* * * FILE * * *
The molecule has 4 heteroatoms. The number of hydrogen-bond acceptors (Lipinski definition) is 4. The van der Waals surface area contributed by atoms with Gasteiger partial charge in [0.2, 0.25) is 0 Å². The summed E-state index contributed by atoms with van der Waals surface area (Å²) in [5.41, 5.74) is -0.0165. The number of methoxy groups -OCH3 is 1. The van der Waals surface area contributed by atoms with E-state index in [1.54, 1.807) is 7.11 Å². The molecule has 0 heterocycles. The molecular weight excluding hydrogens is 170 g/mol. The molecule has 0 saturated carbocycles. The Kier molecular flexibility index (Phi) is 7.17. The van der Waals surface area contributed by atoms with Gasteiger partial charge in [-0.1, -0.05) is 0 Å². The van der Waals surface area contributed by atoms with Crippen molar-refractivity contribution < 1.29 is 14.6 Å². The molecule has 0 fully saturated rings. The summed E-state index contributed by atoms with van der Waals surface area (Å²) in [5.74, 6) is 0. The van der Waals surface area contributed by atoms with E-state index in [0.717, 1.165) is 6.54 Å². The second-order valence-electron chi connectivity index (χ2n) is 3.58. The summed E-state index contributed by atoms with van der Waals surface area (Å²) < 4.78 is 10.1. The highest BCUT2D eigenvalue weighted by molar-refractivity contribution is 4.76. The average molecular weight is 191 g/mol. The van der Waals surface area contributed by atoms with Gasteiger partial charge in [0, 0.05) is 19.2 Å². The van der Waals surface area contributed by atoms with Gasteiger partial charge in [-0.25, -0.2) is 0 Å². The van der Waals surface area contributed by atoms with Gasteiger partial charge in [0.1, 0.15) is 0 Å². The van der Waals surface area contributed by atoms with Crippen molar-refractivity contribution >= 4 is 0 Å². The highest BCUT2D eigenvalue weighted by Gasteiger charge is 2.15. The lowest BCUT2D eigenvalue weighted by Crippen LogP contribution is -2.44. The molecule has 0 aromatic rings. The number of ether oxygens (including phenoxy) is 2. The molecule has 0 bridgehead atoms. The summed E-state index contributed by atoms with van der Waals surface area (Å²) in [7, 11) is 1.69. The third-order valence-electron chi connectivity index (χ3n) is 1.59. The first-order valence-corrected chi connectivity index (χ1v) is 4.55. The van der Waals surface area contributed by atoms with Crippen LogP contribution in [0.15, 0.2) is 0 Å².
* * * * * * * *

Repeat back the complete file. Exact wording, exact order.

The molecule has 4 heteroatoms. The number of hydrogen-bond acceptors (Lipinski definition) is 4. The van der Waals surface area contributed by atoms with Gasteiger partial charge in [0.2, 0.25) is 0 Å². The summed E-state index contributed by atoms with van der Waals surface area (Å²) in [5.41, 5.74) is -0.0165. The number of methoxy groups -OCH3 is 1. The van der Waals surface area contributed by atoms with E-state index in [1.54, 1.807) is 7.11 Å². The molecule has 0 heterocycles. The molecular weight excluding hydrogens is 170 g/mol. The molecule has 0 saturated carbocycles. The Kier molecular flexibility index (Phi) is 7.17. The van der Waals surface area contributed by atoms with Gasteiger partial charge in [-0.1, -0.05) is 0 Å². The van der Waals surface area contributed by atoms with Crippen molar-refractivity contribution < 1.29 is 14.6 Å². The molecule has 0 fully saturated rings. The summed E-state index contributed by atoms with van der Waals surface area (Å²) in [5.74, 6) is 0. The van der Waals surface area contributed by atoms with E-state index in [0.717, 1.165) is 6.54 Å². The second-order valence-electron chi connectivity index (χ2n) is 3.58. The summed E-state index contributed by atoms with van der Waals surface area (Å²) < 4.78 is 10.1. The highest BCUT2D eigenvalue weighted by molar-refractivity contribution is 4.76. The average molecular weight is 191 g/mol. The van der Waals surface area contributed by atoms with Gasteiger partial charge in [0, 0.05) is 19.2 Å². The van der Waals surface area contributed by atoms with Gasteiger partial charge in [-0.25, -0.2) is 0 Å². The van der Waals surface area contributed by atoms with Gasteiger partial charge in [0.1, 0.15) is 0 Å². The van der Waals surface area contributed by atoms with Crippen molar-refractivity contribution >= 4 is 0 Å². The highest BCUT2D eigenvalue weighted by Gasteiger charge is 2.15. The lowest BCUT2D eigenvalue weighted by Crippen LogP contribution is -2.44. The molecule has 0 aromatic rings. The number of ether oxygens (including phenoxy) is 2. The molecule has 0 bridgehead atoms. The summed E-state index contributed by atoms with van der Waals surface area (Å²) in [7, 11) is 1.69. The third-order valence-electron chi connectivity index (χ3n) is 1.59. The first-order valence-corrected chi connectivity index (χ1v) is 4.55. The van der Waals surface area contributed by atoms with Crippen LogP contribution in [0.15, 0.2) is 0 Å².